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Book Chapter: China's Striking Anti-Corruption Adventure: A Political Journey Towards the Rule of Law?

TitleChina's Striking Anti-Corruption Adventure: A Political Journey Towards the Rule of Law?
Authors
Issue Date2016
PublisherCUP
Citation
China's Striking Anti-Corruption Adventure: A Political Journey Towards the Rule of Law? In Chen, W (Ed.), The Beijing Consensus? How China Has Changed the Western Ideas of Law and Economic Development: CUP, 2016 How to Cite?
AbstractChina is a high-corruption country and the ruling Communist Party (“the Party”) has made anti-corruption enforcement a top priority. China is also well known for her authoritarian decisiveness in policy making and her effectiveness in policy implementation with a centralized political control contrasting sharply with a decentralized economic policy. This chapter examines two key aspects of this formulation. First, how has the authoritarian characteristic affected China’s anticorruption enforcement; and, second, how is China different from other countries, authoritarian or otherwise, in this regard? This chapter discusses China’s anti-corruption enforcement within the context of the convergence/divergence debate and examines the degree to which the Chinese anti-corruption model converges or diverges from the prevailing “international best practice” that is commonly observed in the high income/low corruption countries. Specifically this chapter will also discuss whether China could develop an anti-corruption system that operates within a rule-based legal framework. The principal argument is that China’s anti-corruption practice manifests certain core features that may be unique to the Chinese political context and those features show most strikingly at the height of an anti-corruption campaign. But if we look beyond an exceptional “strike-hard campaign” that targets the “tigers”, shift the focus to the more routine enforcement against “flies”, and, in particular, observe China’s anti-corruption enforcement for a longer time span, it becomes clearer that China does not operate an anticorruption model sui generis. As the anti-corruption storm dies down (as it will naturally occur), the enforcement will become more routine, regularized, and institutional. When that happens, the Chinese anti-corruption model, if any, will appear no different from models elsewhere.
Persistent Identifierhttp://hdl.handle.net/10722/223185
SSRN

 

DC FieldValueLanguage
dc.contributor.authorFu, H-
dc.date.accessioned2016-02-23T01:49:20Z-
dc.date.available2016-02-23T01:49:20Z-
dc.date.issued2016-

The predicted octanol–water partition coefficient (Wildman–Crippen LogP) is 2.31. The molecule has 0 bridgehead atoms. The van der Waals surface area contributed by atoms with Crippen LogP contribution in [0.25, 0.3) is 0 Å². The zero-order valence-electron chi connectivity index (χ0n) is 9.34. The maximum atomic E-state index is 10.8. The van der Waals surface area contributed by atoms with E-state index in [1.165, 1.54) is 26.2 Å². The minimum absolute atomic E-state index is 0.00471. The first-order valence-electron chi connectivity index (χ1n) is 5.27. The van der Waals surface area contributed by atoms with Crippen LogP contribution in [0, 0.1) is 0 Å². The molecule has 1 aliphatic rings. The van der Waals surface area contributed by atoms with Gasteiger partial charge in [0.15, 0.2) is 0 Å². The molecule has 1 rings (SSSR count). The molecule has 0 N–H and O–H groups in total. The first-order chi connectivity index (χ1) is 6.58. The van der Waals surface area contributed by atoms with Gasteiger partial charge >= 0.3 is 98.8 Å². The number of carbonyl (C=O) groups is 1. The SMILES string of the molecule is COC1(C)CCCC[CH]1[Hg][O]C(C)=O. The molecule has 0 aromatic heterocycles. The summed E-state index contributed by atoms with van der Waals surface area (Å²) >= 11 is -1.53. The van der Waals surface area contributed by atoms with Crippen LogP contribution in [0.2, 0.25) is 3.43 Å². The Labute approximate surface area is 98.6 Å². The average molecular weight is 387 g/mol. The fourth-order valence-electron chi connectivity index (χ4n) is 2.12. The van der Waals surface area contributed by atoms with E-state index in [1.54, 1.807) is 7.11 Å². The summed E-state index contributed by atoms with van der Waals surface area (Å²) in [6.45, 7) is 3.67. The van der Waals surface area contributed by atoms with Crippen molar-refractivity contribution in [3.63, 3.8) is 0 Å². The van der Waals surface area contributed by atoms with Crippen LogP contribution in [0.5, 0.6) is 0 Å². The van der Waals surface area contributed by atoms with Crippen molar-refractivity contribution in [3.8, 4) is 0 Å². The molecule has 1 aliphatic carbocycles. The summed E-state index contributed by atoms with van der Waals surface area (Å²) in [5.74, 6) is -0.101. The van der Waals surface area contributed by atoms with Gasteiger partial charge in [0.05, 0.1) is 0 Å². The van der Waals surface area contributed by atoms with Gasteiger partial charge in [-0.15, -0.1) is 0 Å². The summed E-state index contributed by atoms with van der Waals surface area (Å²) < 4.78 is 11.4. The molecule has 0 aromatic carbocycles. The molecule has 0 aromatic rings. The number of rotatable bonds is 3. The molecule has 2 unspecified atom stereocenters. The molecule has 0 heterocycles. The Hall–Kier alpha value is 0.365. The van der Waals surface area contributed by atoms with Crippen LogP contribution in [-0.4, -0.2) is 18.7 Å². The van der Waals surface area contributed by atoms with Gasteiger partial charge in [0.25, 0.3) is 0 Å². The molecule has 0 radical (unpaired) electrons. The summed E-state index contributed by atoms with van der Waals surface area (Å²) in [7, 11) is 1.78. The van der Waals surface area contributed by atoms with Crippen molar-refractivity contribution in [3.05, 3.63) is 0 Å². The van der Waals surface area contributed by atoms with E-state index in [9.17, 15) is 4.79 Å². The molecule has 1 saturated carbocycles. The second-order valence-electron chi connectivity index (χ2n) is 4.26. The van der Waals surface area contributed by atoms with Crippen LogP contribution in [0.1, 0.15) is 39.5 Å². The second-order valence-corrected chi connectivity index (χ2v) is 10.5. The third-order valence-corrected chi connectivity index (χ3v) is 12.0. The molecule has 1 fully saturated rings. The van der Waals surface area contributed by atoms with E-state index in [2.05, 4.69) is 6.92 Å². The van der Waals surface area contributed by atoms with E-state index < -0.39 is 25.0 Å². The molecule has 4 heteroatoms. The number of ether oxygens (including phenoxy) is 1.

dc.identifier.citationChina's Striking Anti-Corruption Adventure: A Political Journey Towards the Rule of Law? In Chen, W (Ed.), The Beijing Consensus? How China Has Changed the Western Ideas of Law and Economic Development: CUP, 2016-
dc.identifier.urihttp://hdl.handle.net/10722/223185-
dc.description.abstractChina is a high-corruption country and the ruling Communist Party (“the Party”) has made anti-corruption enforcement a top priority. China is also well known for her authoritarian decisiveness in policy making and her effectiveness in policy implementation with a centralized political control contrasting sharply with a decentralized economic policy. This chapter examines two key aspects of this formulation. First, how has the authoritarian characteristic affected China’s anticorruption enforcement; and, second, how is China different from other countries, authoritarian or otherwise, in this regard? This chapter discusses China’s anti-corruption enforcement within the context of the convergence/divergence debate and examines the degree to which the Chinese anti-corruption model converges or diverges from the prevailing “international best practice” that is commonly observed in the high income/low corruption countries. Specifically this chapter will also discuss whether China could develop an anti-corruption system that operates within a rule-based legal framework. The principal argument is that China’s anti-corruption practice manifests certain core features that may be unique to the Chinese political context and those features show most strikingly at the height of an anti-corruption campaign. But if we look beyond an exceptional “strike-hard campaign” that targets the “tigers”, shift the focus to the more routine enforcement against “flies”, and, in particular, observe China’s anti-corruption enforcement for a longer time span, it becomes clearer that China does not operate an anticorruption model sui generis. As the anti-corruption storm dies down (as it will naturally occur), the enforcement will become more routine, regularized, and institutional. When that happens, the Chinese anti-corruption model, if any, will appear no different from models elsewhere.-
dc.languageeng-
dc.publisherCUP-
dc.relation.ispartofThe Beijing Consensus? How China Has Changed the Western Ideas of Law and Economic Development-
dc.rightsCreative Commons: Attribution 3.0 Hong Kong License-
dc.titleChina's Striking Anti-Corruption Adventure: A Political Journey Towards the Rule of Law?-
dc.typeBook_Chapter-
dc.identifier.emailFu, H: hlfu@hku.hk-
dc.identifier.authorityFu, H=rp01245-
dc.description.naturepostprint-
dc.identifier.ssrn2723348-
dc.identifier.hkulrp2016/001-

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